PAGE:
Most geometry is plane geometry - it takes place on a flat surface, and is therefore easy to solve using diagrams. However, the world we inhabit is not flat (although this theory was popular at some point in our history), but round. Although the Earth is not exactly spherical, geometry on a sphere is a good starting point for many real-world applications.
Things are not completely straightforward when we are dealing with spherical geometry. In order to make sure we understand each other, we need to define a few concepts. In plane geometry they are intrinsically obvious - not so on the sphere!
Before anything else, we need to be certain we understand what is meant by the sphere. Many applications of spherical geometry will utilise a co-ordinate system - three variables which can uniquely identify any point in the given space. The three variables are usually x, y and z, so a point in a 3-dimensional space would be notated (x,y,z), for the relevant values of x, y and z.
For ease of calculations, we position our sphere so that it is centred on the 'origin' (the point where all the variables are zero - (0,0,0)). The sphere itself now consists of all points satisfying the equation:
x² + y² + z² = r²
where r is the radius of the sphere. For convenience, a radius of 1 is often used. Notice that by this definition, the sphere is just the 'surface' - it is a hollow sphere. To emphasise this, we sometimes refer to 'the surface of the sphere'.
As in plane geometry, a line-segment on a sphere is the shortest 'line' connecting two points - over the surface of the sphere. This is not the same as the shortest line-segment joining the two points in regular three-dimensional space. The former is a curve in three-dimensions, while the latter is 'straight'.
It should be clear that this line-segment will appear straight if viewed from a point directly above any point of the line-segment. Think carefully about what this means - in its strictest sense, 'directly above' the sphere means a point outside the sphere, looking towards the exact centre of the sphere. Now imagine extending the 'straight' line you see to the 'edges' of the sphere, as if cutting it in two.
This is the same as if we were to bisect the sphere, using a plane which contains both endpoints of our original line-segment, and the origin (centre of the sphere). So the maximum 'extension' of a line-segment (and therefore our line) is a circle, with the same radius as the sphere. This is known as a great circle, as it is the largest circle it is possible to draw on the sphere.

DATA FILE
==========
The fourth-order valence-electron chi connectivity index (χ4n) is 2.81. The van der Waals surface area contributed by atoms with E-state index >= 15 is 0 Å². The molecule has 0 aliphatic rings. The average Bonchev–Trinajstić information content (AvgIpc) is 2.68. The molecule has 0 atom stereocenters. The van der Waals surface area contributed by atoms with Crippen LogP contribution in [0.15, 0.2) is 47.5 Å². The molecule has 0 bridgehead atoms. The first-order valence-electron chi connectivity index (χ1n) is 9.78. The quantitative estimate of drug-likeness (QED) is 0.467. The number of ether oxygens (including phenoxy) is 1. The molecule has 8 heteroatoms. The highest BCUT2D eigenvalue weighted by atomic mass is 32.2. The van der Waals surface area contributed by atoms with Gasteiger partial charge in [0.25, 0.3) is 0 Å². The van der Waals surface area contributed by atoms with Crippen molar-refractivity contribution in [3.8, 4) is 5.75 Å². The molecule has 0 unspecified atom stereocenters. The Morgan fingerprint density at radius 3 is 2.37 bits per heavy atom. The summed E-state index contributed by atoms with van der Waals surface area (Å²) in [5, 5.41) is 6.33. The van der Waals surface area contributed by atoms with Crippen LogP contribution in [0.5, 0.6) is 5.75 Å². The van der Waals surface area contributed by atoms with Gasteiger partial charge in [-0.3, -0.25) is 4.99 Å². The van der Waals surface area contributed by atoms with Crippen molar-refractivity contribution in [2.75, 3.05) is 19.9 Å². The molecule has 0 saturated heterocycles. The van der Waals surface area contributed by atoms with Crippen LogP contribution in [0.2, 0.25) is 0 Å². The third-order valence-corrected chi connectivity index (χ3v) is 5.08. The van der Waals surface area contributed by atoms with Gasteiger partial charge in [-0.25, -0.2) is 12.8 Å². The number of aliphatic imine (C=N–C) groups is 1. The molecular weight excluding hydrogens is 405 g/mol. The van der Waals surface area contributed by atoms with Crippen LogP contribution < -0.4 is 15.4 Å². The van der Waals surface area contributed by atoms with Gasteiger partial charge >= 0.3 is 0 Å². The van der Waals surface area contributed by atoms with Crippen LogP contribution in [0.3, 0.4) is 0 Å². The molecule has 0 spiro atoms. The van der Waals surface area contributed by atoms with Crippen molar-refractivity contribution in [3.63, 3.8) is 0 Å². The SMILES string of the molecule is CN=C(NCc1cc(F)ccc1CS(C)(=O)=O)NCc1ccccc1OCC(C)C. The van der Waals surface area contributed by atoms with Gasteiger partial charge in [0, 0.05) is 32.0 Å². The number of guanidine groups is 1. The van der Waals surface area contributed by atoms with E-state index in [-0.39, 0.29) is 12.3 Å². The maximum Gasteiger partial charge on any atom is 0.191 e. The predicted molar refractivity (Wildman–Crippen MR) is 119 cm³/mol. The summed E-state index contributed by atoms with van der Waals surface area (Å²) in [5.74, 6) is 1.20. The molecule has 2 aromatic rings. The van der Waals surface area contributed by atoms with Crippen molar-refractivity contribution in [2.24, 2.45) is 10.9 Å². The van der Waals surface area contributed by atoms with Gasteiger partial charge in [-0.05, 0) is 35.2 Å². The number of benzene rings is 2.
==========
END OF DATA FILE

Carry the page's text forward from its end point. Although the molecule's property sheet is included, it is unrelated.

Using the above notation, three easily-defined lines are ones with one co-ordinate equalling zero. The general equation for a circle is a² + b² = r² - putting any one of x, y or z equal to zero in our equation for the sphere will clearly reduce it to this form.
Two points on the sphere are said to be antipodal if they both lie on the same (3-dimensional) straight line through the origin. The North and South Poles make a good 'real-world' example. In a sense, antipodal points lie opposite each other.
Notice that two great circles will intersect in two points on the sphere - these two points will always be antipodal.
Imagine two great circles on the sphere. Choose one of the two points where they intersect. The angle between the two lines is then defined to be the angle between the two planes formed by the great circles.
There is an equivalent, and perhaps easier to understand, definition. Imagine a flat, transparent plane which just touches the sphere at the point we wish to measure our angle. If we look at the plane from directly above the sphere, the lines on the sphere will appear straight on our plane. The angle between our spherical lines is then the angle between the corresponding lines on the plane.
However, remember that we use radians (rather than degrees) to measure angles. 2π radians = 360°.
We may write the angle between lines OP and OQ as PÔQ.
It might seem unusual to define angles before we define distance. We do this because on the sphere, it makes sense to define distance in terms of certain angles.
Imagine two points A and B on the sphere. The distance d(A,B) between them is length of the shortest line-segment which connects them. Because of the way we defined lines, this line-segment must be an arc of a great circle. Joins our points A and B to the origin of the sphere, to create a 'wedge' shape. We can measure the angle at the origin - call it θ. The length of our arc is then rθ.
Notice that if r = 1, we have d(A,B) = θ.
A spherical triangle (notated ΔPQR) consists of three vertices (P, Q & R), and three line segments (arcs of great circles) PQ, PR & QR which join them. Note that the lines do not have to be the shorter arcs. Also, if any two points are antipodal, we must specify which great circle to be the arc joining them (as there are an infinite number of great circles containing both points).
In plane (or 3-dimensional) geometry, an isometry (sometimes called a motion) is a map1 which conserves distance. That is, the distance between any two points will remain unchanged by the map. In 3-dimensional space, an isometry must be one of:
- A rotation (about a given axis)
- A reflection (in a given plane)
- A translation (by a given distance in a given direction)
- Some combination of any number of reflections, rotations and translations
The same holds true on the sphere. However, since we are restricted by the fact the that the sphere must be mapped to the sphere, the list of possible isometries is reduced to:
- A rotation (about a given axis which passes through the origin)
- A reflection (in a given plane which contains the origin)
- Some combination of any number of reflections and rotations
Notice that we may not have a translation on the sphere.
So What Now?
When we use any of the terms above, we can be sure of what we mean, and what others will mean by them. Equipped with these definitions, we are now ready to tackle to subject of spherical geometry.